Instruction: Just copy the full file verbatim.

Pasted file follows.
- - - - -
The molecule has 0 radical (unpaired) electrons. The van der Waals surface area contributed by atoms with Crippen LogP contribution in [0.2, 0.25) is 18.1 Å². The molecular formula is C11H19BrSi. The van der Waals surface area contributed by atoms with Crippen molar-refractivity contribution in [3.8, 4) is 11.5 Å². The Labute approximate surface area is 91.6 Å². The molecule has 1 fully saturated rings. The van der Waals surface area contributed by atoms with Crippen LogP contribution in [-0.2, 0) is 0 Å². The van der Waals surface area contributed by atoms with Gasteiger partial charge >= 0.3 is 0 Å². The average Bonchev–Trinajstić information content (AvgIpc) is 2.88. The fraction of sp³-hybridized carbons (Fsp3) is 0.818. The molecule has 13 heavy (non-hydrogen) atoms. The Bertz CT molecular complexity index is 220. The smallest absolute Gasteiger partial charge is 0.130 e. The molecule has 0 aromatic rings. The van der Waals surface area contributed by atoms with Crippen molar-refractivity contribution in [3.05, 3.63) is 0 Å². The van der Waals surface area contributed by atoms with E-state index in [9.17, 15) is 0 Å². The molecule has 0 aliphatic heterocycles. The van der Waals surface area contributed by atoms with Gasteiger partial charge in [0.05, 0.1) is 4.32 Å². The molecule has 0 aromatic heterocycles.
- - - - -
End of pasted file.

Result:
The molecule has 0 radical (unpaired) electrons. The van der Waals surface area contributed by atoms with Crippen LogP contribution in [0.2, 0.25) is 18.1 Å². The molecular formula is C11H19BrSi. The van der Waals surface area contributed by atoms with Crippen molar-refractivity contribution in [3.8, 4) is 11.5 Å². The Labute approximate surface area is 91.6 Å². The molecule has 1 fully saturated rings. The van der Waals surface area contributed by atoms with Crippen LogP contribution in [-0.2, 0) is 0 Å². The van der Waals surface area contributed by atoms with Gasteiger partial charge >= 0.3 is 0 Å². The average Bonchev–Trinajstić information content (AvgIpc) is 2.88. The fraction of sp³-hybridized carbons (Fsp3) is 0.818. The molecule has 13 heavy (non-hydrogen) atoms. The Bertz CT molecular complexity index is 220. The smallest absolute Gasteiger partial charge is 0.130 e. The molecule has 0 aromatic rings. The van der Waals surface area contributed by atoms with Crippen molar-refractivity contribution in [3.05, 3.63) is 0 Å². The van der Waals surface area contributed by atoms with E-state index in [9.17, 15) is 0 Å². The molecule has 0 aliphatic heterocycles. The van der Waals surface area contributed by atoms with Gasteiger partial charge in [0.05, 0.1) is 4.32 Å². The molecule has 0 aromatic heterocycles.